By using this site, you agree to our updated Privacy Policy and our Terms of Use. Manage your Cookies Settings.
439,977 Members | 1,352 Online
Bytes IT Community
+ Ask a Question
Need help? Post your question and get tips & solutions from a community of 439,977 IT Pros & Developers. It's quick & easy.

What is faster? C++ vector sort or sort in database

P: n/a
I have to fetch values from a database and store them in a vector in
my c++ application.

What is faster? if i fetch the values sorted from the database with a
'order by' clause in the sql-statement or if i fetch them into the
vector unsorted and sort the vector then?
Thanx for your help
Greetz

Jens
Jul 22 '05 #1
Share this Question
Share on Google+
11 Replies


P: n/a

"JerryJ" <je****@gmx.de> wrote in message
news:e9*************************@posting.google.co m...
I have to fetch values from a database and store them in a vector in
my c++ application.

What is faster? if i fetch the values sorted from the database with a
'order by' clause in the sql-statement or if i fetch them into the
vector unsorted and sort the vector then?
Thanx for your help


There is only one way to answer that, try them both and time it.

john
Jul 22 '05 #2

P: n/a

"JerryJ" <je****@gmx.de> wrote in message
news:e9*************************@posting.google.co m...
I have to fetch values from a database and store them in a vector in
my c++ application.

What is faster? if i fetch the values sorted from the database with a
'order by' clause in the sql-statement or if i fetch them into the
vector unsorted and sort the vector then?


The faster method will be the one which consumes
the least amount of time. Only one way to determine
that.

-Mike
Jul 22 '05 #3

P: n/a
JerryJ wrote:

I have to fetch values from a database and store them in a vector in
my c++ application.

What is faster? if i fetch the values sorted from the database with a
'order by' clause in the sql-statement or if i fetch them into the
vector unsorted and sort the vector then?

Thanx for your help

Greetz

Jens


That question can not be generally answered, there are just too many external
factors that can determine performance.

Your only option is to examine the performance empirically between each method
and make a decision at that point.
Jul 22 '05 #4

P: n/a
On 4/24/2004 11:19 AM, JerryJ wrote:
What is faster? if i fetch the values sorted from the database with a
'order by' clause in the sql-statement or if i fetch them into the
vector unsorted and sort the vector then?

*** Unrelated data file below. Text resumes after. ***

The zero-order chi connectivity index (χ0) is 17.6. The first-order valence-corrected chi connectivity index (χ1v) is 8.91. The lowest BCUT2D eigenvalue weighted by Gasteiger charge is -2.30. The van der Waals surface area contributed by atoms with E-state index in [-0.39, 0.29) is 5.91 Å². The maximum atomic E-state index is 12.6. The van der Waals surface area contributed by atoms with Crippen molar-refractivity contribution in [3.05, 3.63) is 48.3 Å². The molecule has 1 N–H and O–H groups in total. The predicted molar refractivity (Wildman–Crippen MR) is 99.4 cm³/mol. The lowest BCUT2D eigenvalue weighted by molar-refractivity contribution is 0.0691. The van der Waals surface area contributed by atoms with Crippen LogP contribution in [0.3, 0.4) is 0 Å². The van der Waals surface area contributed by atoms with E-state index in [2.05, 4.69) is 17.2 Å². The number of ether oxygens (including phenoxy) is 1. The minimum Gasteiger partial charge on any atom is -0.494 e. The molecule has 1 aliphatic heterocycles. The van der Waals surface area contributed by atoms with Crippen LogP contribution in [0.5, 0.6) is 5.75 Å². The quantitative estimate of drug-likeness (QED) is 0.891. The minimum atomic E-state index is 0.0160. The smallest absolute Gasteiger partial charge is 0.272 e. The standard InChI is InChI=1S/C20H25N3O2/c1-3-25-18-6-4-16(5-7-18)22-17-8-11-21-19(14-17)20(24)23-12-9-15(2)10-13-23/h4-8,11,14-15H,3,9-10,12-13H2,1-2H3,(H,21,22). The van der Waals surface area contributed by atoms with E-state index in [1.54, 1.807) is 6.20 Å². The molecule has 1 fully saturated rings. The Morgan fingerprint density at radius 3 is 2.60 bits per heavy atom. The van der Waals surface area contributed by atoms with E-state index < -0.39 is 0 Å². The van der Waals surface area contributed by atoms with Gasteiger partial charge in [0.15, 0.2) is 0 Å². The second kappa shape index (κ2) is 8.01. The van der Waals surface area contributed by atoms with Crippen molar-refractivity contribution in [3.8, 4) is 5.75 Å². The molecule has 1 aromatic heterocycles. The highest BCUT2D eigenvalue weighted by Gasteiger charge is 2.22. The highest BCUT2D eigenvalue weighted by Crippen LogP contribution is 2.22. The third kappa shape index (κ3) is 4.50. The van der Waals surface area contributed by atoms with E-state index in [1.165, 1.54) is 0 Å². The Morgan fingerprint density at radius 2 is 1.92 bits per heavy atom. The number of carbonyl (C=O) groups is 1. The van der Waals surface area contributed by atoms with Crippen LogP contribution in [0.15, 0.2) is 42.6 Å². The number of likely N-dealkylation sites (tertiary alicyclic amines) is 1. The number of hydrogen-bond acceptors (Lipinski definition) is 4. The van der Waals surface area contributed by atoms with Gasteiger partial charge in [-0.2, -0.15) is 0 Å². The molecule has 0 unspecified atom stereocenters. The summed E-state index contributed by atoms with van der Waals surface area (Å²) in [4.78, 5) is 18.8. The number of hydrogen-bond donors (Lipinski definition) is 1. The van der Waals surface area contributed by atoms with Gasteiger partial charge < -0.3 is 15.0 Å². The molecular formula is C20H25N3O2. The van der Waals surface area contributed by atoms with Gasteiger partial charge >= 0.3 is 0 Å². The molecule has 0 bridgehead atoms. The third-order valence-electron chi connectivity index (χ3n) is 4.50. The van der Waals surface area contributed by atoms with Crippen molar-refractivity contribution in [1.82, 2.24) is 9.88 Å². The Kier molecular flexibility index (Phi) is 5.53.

I'm not going to answer your question directly, but
I'd do use 'order by' in SQL statement rather than vector sort function.
You may increase performance creating some indexes in your database
(indexes are one of the factor influencing the performance).

If you are creating client-side solution and your application
queries database working on other machine it would be better
to sort results on the 'server-side' using SQL.

Greets

--

Mateusz Łoskot
mateusz at loskot dot net
Jul 22 '05 #5

P: n/a
"JerryJ" <je****@gmx.de> wrote in message
news:e9*************************@posting.google.co m...
I have to fetch values from a database and store them in a vector in
my c++ application.

What is faster? if i fetch the values sorted from the database with a
'order by' clause in the sql-statement or if i fetch them into the
vector unsorted and sort the vector then?
Thanx for your help
Greetz

Jens


I agree with the other posters who said to time it, but in general I would
say that if you have a decent database program it should not be necessary to
duplicate basic SQL functionality for performance reasons. If it *does*
prove necessary, change database programs.

--
Cy
http://home.rochester.rr.com/cyhome/
Jul 22 '05 #6

P: n/a
There are many factors out here -

i) Where is your DB server ? Is it on a different machine than yours.
When you get the values and use vector, you are doing it on the DB
client, whereas executing DB queries would mean you are doing things on
the server.
Generally , the server is much more powerful ( people invest more on
servers than on clients). Hence it would be better to do the task on the
DB itself, rather than in C++ .
ii) Assuming still that the DB and the C++ code run on the same machine,
it would still make sense to have it on the DB, since the DB engine
generally comes up with optimizations to improve locality of reference
when they execute the code ( to reduce 'thrashing' in particular).
While, of course, that could be done in C++ , you need to decide if
the time spent on that is worth investing.

HTH
JerryJ wrote:
I have to fetch values from a database and store them in a vector in
my c++ application.

What is faster? if i fetch the values sorted from the database with a
'order by' clause in the sql-statement or if i fetch them into the
vector unsorted and sort the vector then?
Thanx for your help
Greetz

Jens


--
Rakesh Kumar
** Remove nospamplz from my email address for my real email **
Jul 22 '05 #7

P: n/a
"Rakesh Kumar" <dr******************@yahoo.com> wrote in message
news:408b1721
Generally , the server is much more powerful ( people invest more on
servers than on clients). Hence it would be better to do the task on the
DB itself, rather than in C++ .


OTOH, the server is serving thousands of people, but the client serves just